Ironically the most common branding mistake companies make, they do deliberately. That is to copy their most successful competitors in the belief that doing so could replicate their success. Sadly, this reinforces peoples belief in who the leader is and defines you as a follower - not a leader - and implies that your product or service is also second rate. Many companies take years to figure this out and it is for this reason brand revitalization for existing brands has become so common.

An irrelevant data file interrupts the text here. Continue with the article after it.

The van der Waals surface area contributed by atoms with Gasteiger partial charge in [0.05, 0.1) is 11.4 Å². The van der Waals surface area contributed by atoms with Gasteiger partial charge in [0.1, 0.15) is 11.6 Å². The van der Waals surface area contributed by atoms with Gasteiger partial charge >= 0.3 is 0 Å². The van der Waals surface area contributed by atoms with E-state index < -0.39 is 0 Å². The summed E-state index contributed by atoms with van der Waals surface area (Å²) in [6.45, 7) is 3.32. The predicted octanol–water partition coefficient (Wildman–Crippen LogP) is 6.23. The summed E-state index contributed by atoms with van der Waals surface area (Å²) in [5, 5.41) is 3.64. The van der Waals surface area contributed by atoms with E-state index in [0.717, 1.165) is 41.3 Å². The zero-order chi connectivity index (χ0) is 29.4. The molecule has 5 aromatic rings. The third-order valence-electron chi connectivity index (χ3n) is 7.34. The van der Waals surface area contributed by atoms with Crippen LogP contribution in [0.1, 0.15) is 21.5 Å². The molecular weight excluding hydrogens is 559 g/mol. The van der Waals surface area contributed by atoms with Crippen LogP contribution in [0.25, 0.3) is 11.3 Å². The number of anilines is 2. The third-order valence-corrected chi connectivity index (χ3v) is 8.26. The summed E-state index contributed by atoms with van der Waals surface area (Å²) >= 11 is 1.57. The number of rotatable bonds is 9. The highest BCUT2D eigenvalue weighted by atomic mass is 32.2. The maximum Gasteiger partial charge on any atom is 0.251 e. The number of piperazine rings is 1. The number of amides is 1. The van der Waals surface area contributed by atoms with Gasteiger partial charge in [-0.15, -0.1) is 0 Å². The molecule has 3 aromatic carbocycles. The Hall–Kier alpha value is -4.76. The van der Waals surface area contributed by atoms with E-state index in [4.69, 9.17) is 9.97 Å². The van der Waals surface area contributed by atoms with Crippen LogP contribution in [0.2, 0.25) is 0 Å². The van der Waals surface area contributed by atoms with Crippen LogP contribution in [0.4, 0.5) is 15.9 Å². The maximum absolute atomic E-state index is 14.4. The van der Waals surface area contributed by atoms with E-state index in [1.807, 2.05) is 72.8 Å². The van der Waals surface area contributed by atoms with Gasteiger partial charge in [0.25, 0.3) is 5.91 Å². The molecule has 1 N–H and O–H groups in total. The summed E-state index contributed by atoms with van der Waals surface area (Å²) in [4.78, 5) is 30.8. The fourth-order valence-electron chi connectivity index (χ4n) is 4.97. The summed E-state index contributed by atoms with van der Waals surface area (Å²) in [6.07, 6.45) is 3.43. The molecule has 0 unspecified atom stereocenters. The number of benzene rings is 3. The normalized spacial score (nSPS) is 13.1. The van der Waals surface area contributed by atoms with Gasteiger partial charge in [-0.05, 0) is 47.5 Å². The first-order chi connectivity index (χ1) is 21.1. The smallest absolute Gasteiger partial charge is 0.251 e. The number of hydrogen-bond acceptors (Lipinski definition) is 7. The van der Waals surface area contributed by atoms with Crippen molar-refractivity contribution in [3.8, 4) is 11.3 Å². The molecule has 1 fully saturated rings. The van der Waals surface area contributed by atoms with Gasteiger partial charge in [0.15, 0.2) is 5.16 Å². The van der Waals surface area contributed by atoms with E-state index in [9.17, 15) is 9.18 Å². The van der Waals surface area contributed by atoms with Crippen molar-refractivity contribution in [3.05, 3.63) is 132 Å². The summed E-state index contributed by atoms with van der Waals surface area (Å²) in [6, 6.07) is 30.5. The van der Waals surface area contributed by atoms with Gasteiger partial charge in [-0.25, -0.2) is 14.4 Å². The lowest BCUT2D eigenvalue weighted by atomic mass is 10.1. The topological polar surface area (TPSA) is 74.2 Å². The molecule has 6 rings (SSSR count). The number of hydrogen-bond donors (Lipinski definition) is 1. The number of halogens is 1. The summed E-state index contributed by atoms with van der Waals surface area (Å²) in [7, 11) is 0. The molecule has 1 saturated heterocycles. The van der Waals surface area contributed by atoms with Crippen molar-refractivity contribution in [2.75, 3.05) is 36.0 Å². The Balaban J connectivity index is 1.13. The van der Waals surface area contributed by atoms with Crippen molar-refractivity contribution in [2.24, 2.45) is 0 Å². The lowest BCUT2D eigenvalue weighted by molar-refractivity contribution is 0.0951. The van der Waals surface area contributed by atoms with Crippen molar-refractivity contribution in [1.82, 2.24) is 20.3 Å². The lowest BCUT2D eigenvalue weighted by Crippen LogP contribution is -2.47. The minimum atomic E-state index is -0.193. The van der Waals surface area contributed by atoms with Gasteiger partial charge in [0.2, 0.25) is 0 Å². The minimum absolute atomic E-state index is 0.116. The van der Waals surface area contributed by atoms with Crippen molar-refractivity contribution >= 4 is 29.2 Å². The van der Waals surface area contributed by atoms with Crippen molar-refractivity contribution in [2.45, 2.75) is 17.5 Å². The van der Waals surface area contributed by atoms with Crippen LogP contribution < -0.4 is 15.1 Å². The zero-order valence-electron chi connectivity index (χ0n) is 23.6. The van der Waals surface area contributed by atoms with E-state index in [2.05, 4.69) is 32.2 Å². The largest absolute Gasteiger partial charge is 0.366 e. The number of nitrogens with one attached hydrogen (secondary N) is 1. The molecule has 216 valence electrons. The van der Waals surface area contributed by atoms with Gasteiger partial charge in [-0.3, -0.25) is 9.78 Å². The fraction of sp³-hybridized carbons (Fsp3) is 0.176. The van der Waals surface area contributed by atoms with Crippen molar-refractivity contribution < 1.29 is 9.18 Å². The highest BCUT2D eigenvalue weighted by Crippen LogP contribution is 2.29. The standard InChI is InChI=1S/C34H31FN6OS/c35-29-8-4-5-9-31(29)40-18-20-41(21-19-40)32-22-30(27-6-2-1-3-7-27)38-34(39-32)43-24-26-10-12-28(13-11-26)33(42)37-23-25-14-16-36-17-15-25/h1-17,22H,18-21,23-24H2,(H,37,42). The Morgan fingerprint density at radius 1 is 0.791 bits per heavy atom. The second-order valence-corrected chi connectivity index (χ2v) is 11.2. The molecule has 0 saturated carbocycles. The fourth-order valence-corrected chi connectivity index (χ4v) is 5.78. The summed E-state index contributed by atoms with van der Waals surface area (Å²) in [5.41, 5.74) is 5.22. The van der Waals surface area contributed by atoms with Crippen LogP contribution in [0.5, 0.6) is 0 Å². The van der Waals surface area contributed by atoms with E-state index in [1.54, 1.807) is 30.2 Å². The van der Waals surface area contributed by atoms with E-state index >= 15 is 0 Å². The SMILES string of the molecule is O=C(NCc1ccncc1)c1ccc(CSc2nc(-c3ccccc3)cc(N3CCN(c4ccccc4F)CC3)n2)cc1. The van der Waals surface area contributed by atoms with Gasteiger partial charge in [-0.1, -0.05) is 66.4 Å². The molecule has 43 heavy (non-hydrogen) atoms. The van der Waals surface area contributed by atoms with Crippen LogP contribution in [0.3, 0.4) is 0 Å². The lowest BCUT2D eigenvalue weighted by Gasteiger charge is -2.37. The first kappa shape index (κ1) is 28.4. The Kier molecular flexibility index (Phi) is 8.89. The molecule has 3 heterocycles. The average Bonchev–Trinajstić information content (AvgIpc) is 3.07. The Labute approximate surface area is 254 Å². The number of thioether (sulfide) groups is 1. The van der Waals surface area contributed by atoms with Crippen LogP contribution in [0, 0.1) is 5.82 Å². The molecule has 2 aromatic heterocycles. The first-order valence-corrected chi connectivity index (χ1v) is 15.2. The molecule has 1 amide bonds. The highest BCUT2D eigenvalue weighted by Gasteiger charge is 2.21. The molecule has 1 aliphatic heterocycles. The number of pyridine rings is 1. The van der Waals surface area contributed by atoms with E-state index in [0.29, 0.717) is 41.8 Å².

Besides your logo and colours, how unique is your brand positioning?  Is it unlike all your competitors? To create such a brand requires both depth and breadth of knowledge as to where your business and customers have been and where they are going. Your USP should not be a description of your business, but rather convey the spirit of the company in a way that touches people. Nike's "Just Do It", VW's "Drivers Wanted, and Apple's "Think Different" are well known examples. They reflect the attitude of their customers and are positions unlike their competitors. But they do not describe their product or make all-too-common references to quality or price.  The key to an effective USP is to build a relationship based on your emotional common ground. Such positioning gives you room to grow because it doesn't define what you are today. It's a position that you can completely own. Believable, sustainable and position that explains "Why Us". A strong USP may speak to the product, or it may speak to the experience of the product, the benefits, or may be even more general and speak to the aspirations that guide you. It will moves the masses, one customer at a time. Contact Rowe+Co to learn more.